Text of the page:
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Music Nice for what? Drake’s snubbing of the Junos says volumes about an awards body that never gets Canadian hip hop right

Drake, one of the biggest recording artists in the world, received exactly zero nominations for the 2019 Juno Awards.

TAMIR KALIFA

Shawn Mendes, the golden boy from Pickering, Ont., scored the most nominations for the 2019 Juno Awards, as announced at a press conference in Toronto on Tuesday morning. But that’s not the story. After the nominations for the dozens of awards were divulged, an elephant made its way into the room. Drake, one of the biggest recording artists in the world, had received exactly zero nominations. This, after obliterating streaming records and dominating Billboard charts in 2018. Allan Reid, head of the Canadian Academy of Recording Arts and Sciences (CARAS), wrapped up the proceedings with a smile and a mention of the new Juno merchandise for sale. Business as usual.

The moment, at an event attended by media and performers and streamed live online for the public, was surreal. Canada’s biggest music night would not include Canada’s biggest music star. Sarah McLachlan will be this year’s Juno host – Sarah McLachlan, in 2019? – but how and why no Drake? The question wasn’t addressed. What does that say about the elephant? And what does that say about the room?

Juno and CARAS clearly are not on good terms with Drake. The hip-hop icon hosted the 2011 awards, held in what was then known as the Air Canada Centre. Up for six awards himself and with his mother in the audience, Drake left the arena without a statuette. It was an inexplicable snubbing and the beginning of a Drake-held grudge that has now escalated. Hours after the nomination conference, CARAS revealed Drake had directed that his name not be put forward for any awards this year.

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Drake has mounted this kind of protest previously. He went unnominated at the Junos a year ago, but after his record-smashing 2018, his absence this spring will be much more glaring. Upset with Grammy’s treatment of hip-hop artists, he pulled the same stunt south of the border when he sat out the 2018 Grammys by not submitting his 2017 mixtape More Life for consideration. Given that Drake is up for seven awards at this year’s Grammys (including top song and record for the single God’s Plan, and album of the year for Scorpion), it’s possible that his Juno boycott will be short-lived as well.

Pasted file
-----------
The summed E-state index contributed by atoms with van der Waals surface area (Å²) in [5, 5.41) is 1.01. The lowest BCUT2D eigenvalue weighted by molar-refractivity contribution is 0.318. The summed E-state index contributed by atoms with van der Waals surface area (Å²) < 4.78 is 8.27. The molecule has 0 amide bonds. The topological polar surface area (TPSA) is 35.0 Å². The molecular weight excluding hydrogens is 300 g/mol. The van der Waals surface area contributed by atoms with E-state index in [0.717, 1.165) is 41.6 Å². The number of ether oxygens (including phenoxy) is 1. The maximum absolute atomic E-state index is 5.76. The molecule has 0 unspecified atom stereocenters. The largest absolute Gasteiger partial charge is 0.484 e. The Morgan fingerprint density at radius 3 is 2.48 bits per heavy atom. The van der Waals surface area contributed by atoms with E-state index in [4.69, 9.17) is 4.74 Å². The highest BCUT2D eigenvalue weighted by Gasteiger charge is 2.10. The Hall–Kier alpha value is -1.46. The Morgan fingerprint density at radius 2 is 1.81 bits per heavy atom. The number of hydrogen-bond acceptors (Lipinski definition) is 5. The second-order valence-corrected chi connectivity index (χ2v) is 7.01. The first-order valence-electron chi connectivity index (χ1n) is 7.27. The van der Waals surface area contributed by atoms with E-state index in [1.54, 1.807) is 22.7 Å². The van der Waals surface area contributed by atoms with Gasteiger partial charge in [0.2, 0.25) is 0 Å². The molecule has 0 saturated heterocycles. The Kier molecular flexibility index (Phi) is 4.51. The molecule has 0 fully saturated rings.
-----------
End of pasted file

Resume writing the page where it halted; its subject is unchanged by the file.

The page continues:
CARAS’s hands are somewhat tied on this matter. The body does not traditionally consider music not put forward to them. And because Drake is signed to the U.S.-based Young Money/Cash Money label, his Canadian distributor (Universal Music Canada) is in no position to override its valuable asset.

Shawn Mendes scored the most nominations for the 2019 Juno Awards.

Randy Shropshire/Getty Images

CARAS and the Junos have been down this road before. In 1978, Stompin' Tom Connors returned his Junos in protest against what he perceived to be preference given to Canadian artists who didn’t live in the country. Before he died in 2013, he made it known that he wanted no Juno celebration after his death. CARAS has honoured his wishes. To this day, the Bud the Spud balladeer is not a member of the Canadian Music Hall of Fame.

At the heart of the issue with Drake is not anyone’s green-card status, but Juno’s disregard for hip hop. The Started From the Bottom rapper has been nominated for artist of the year on five occasions, only to come away empty-handed every time. He has lost to Leonard Cohen, the Weeknd, Serena Ryder, Feist and Neil Young. Nothing against those artists, but Drake not yet winning the Junos' top prize is a head-scratcher.

In all, Drake has won only six of the 32 Junos for which he was nominated in his rather spectacular career. What does the man have to do?

Without Drake, the Junos will, of course, go ahead as planned. Expect the show to be a breakout night for boy-next-door Mendes, up for six awards that include top single (the Grammy-nominated In My Blood), best album (self-titled) and artist of the year. Also earning a seat at the ceremony, to be held March 17 in London, Ont., is enigmatic R&B soulster The Weeknd, who earned five nominations. The German-Canadian pop singer Megan Bulow and the dance-music duo Loud Luxury both scored four. Artists with three nominations include Alessia Cara, Bahamas, Hubert Lenoir, KILLY, Michael Bublé, Tory Lanez and veteran rockers Three Days Grace.

Three Days Grace, Sarah McLachlan and no Drake. What’s wrong with this picture?

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